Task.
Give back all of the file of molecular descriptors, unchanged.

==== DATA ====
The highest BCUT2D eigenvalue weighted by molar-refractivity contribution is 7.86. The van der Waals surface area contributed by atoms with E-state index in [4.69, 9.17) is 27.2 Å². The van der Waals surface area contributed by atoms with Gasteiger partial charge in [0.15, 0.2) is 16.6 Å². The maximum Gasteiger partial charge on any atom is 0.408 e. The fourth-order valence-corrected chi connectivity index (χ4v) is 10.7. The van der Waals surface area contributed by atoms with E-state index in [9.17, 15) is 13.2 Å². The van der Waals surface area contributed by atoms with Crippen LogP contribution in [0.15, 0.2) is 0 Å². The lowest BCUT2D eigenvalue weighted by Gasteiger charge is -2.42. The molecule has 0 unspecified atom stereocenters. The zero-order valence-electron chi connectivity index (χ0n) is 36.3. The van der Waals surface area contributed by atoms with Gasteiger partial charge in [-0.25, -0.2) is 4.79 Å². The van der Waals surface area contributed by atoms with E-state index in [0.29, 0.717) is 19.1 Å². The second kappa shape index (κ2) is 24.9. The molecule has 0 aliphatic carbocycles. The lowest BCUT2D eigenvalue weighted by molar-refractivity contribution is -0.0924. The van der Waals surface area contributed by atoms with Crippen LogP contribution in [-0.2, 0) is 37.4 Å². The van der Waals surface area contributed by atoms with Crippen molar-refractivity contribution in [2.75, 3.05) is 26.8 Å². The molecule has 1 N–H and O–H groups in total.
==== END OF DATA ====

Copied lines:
The highest BCUT2D eigenvalue weighted by molar-refractivity contribution is 7.86. The van der Waals surface area contributed by atoms with E-state index in [4.69, 9.17) is 27.2 Å². The van der Waals surface area contributed by atoms with Gasteiger partial charge in [0.15, 0.2) is 16.6 Å². The maximum Gasteiger partial charge on any atom is 0.408 e. The fourth-order valence-corrected chi connectivity index (χ4v) is 10.7. The van der Waals surface area contributed by atoms with E-state index in [9.17, 15) is 13.2 Å². The van der Waals surface area contributed by atoms with Crippen LogP contribution in [0.15, 0.2) is 0 Å². The lowest BCUT2D eigenvalue weighted by Gasteiger charge is -2.42. The molecule has 0 unspecified atom stereocenters. The zero-order valence-electron chi connectivity index (χ0n) is 36.3. The van der Waals surface area contributed by atoms with Gasteiger partial charge in [-0.25, -0.2) is 4.79 Å². The van der Waals surface area contributed by atoms with E-state index in [0.29, 0.717) is 19.1 Å². The second kappa shape index (κ2) is 24.9. The molecule has 0 aliphatic carbocycles. The lowest BCUT2D eigenvalue weighted by molar-refractivity contribution is -0.0924. The van der Waals surface area contributed by atoms with Crippen LogP contribution in [-0.2, 0) is 37.4 Å². The van der Waals surface area contributed by atoms with Crippen molar-refractivity contribution in [2.75, 3.05) is 26.8 Å². The molecule has 1 N–H and O–H groups in total.